According to Black (2014), the occupational environment can be difined as “the workplace surroundings that encompass the physical and social environment,”. The social environment can be seen as social relationships, immediate physical surroundings and cultural setting in which groups of people function and interact. It includes the industrial and occupational structure, the social and economic processes and labour markets among others. Social environments also include the social, historical and power relations that have become institutionalized over time. Social environments are dynamic and change over time as the result of both internal and external forces. ( Barnett & ...view middle of the document...
The Industrial Revolution marks a major turning point in human history; almost every aspect of daily life was eventually influenced in some way. Most notably, average income and population began to exhibit unprecedented sustained growth. In the words of Nobel Prize winning Robert E. Lucas, Jr., "For the first time in history, the living standards of the masses of ordinary people have begun to undergo sustained growth. ... Nothing remotely like this economic behavior has happened before."
The industrial revolution was the turning point and the start of change in the work environment. It opened the way to question current employment and production approaches so it brought about continuous change in the work and occupational environment.
3. History of South African labour environment
The discovery of gold and diamonds led to the systemisation and formalisation of South African Labour Relations. Both skilled and unskilled labour was sourced (Venter & Levy, 2013, pp. 34-35). Originally the unskilled labour was sourced from the black population while skilled labour was sourced from the white population, but as the black workers developed skills, they became a threat to the ‘skilled white worker’. This led to the introduction of Ordinance no.17 of 1907 and the Mines and Works Act of 1911, which banned non-Europeans from certain kinds of work (Venter & Levy, 2013, p. 36). In 1924, white unions were formed and recognised, while at the same time excluding black workers from the definition of an employee, thus preventing them to form unions. The work environment during this period was tense, unequal and unfair, marked with large-scale industrial unrest, with strict focus on the distinction between the black unskilled worker and the white skilled worker.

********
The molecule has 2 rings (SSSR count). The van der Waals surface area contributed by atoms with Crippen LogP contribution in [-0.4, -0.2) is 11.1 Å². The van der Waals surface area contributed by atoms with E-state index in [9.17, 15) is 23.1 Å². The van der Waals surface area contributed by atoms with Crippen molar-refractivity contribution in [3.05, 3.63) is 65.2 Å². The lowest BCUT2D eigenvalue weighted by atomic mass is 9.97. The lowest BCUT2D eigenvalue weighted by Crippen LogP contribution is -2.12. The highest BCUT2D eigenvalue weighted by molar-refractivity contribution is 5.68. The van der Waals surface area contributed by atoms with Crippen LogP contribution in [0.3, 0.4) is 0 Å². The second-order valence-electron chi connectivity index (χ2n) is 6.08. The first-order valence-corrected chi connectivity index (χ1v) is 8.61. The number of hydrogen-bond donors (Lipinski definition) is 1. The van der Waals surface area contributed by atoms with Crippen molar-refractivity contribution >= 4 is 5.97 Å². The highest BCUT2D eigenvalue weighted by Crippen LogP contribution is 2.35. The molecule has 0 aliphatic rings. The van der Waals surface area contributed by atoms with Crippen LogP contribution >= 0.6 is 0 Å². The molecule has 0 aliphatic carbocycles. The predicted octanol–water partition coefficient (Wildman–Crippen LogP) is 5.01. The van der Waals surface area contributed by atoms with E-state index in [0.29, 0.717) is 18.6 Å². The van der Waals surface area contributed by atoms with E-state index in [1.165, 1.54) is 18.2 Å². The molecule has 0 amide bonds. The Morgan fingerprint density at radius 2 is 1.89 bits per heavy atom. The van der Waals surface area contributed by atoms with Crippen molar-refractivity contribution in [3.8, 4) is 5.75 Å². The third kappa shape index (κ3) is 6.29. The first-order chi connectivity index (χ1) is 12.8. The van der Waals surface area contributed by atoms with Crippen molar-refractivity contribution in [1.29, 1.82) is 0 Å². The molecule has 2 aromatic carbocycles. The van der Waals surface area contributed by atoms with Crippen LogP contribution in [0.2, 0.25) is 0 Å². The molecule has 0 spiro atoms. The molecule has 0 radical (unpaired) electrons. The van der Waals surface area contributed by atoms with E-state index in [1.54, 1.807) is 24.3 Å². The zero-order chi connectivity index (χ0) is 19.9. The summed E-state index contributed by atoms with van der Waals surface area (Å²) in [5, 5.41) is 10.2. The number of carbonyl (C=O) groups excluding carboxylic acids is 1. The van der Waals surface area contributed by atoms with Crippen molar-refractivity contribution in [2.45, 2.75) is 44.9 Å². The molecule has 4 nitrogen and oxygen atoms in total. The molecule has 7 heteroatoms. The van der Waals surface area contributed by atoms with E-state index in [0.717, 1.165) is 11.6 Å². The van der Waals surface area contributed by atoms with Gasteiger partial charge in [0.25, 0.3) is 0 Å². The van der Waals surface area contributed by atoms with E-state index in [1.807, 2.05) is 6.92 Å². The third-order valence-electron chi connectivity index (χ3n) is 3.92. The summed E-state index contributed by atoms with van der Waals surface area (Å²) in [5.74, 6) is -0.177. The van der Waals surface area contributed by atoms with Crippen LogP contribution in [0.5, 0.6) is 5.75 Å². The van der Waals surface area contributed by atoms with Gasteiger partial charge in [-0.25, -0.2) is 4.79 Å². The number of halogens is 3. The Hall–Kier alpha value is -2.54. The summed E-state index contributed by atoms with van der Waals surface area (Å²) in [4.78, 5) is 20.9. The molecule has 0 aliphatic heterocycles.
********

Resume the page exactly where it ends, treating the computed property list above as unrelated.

The 1970s was marked by violent protest action among the black workers as they renewed their struggle against the repressive policies of the current government (Venter & Levy, 2013, p. 44). The government’s apartheid policies and the detention of black trade union activists were also repeatedly brought into the international firing line and it was met with massive international disinvestment and large-scale sanctions (Venter & Levy, 2013, p. 45). 1979 was considered the turning point for South Africa when the Wiehahn Commission was appointed who recommended the inclusion of black employees in the definition of an employee (according to the Labour relations Act).
4. Change in Labour Legislation
Regarding South African Legislation, significant chances were seen especially in the labour environment. Since the demise of the apartheid we saw tremendous changes such Apartheid laws that discriminated against blacks, Asians, coloureds, woman and the disabled has now over a transformation period been replaced with laws such as BBE, Employment equity and Affirmative Action. Various laws such as recognising the black worker as an employee in the Labour Relations Act, etc. (As discussed above) has been implemented...